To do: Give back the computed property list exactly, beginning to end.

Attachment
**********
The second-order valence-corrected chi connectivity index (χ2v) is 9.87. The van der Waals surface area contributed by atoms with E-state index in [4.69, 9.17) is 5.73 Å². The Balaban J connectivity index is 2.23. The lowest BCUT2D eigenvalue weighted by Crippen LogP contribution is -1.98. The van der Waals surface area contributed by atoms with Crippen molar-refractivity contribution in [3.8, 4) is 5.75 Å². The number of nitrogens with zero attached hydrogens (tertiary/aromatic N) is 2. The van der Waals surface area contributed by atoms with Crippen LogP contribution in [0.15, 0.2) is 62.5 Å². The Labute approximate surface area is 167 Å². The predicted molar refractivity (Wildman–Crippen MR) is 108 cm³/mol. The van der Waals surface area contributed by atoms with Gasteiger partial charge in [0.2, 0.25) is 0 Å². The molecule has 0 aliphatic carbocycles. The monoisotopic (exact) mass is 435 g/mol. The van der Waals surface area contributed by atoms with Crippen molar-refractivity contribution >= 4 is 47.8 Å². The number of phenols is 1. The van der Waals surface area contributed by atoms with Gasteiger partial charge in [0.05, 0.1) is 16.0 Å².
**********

The second-order valence-corrected chi connectivity index (χ2v) is 9.87. The van der Waals surface area contributed by atoms with E-state index in [4.69, 9.17) is 5.73 Å². The Balaban J connectivity index is 2.23. The lowest BCUT2D eigenvalue weighted by Crippen LogP contribution is -1.98. The van der Waals surface area contributed by atoms with Crippen molar-refractivity contribution in [3.8, 4) is 5.75 Å². The number of nitrogens with zero attached hydrogens (tertiary/aromatic N) is 2. The van der Waals surface area contributed by atoms with Crippen LogP contribution in [0.15, 0.2) is 62.5 Å². The Labute approximate surface area is 167 Å². The predicted molar refractivity (Wildman–Crippen MR) is 108 cm³/mol. The van der Waals surface area contributed by atoms with Gasteiger partial charge in [0.2, 0.25) is 0 Å². The molecule has 0 aliphatic carbocycles. The monoisotopic (exact) mass is 435 g/mol. The van der Waals surface area contributed by atoms with Crippen molar-refractivity contribution >= 4 is 47.8 Å². The number of phenols is 1. The van der Waals surface area contributed by atoms with Gasteiger partial charge in [0.05, 0.1) is 16.0 Å².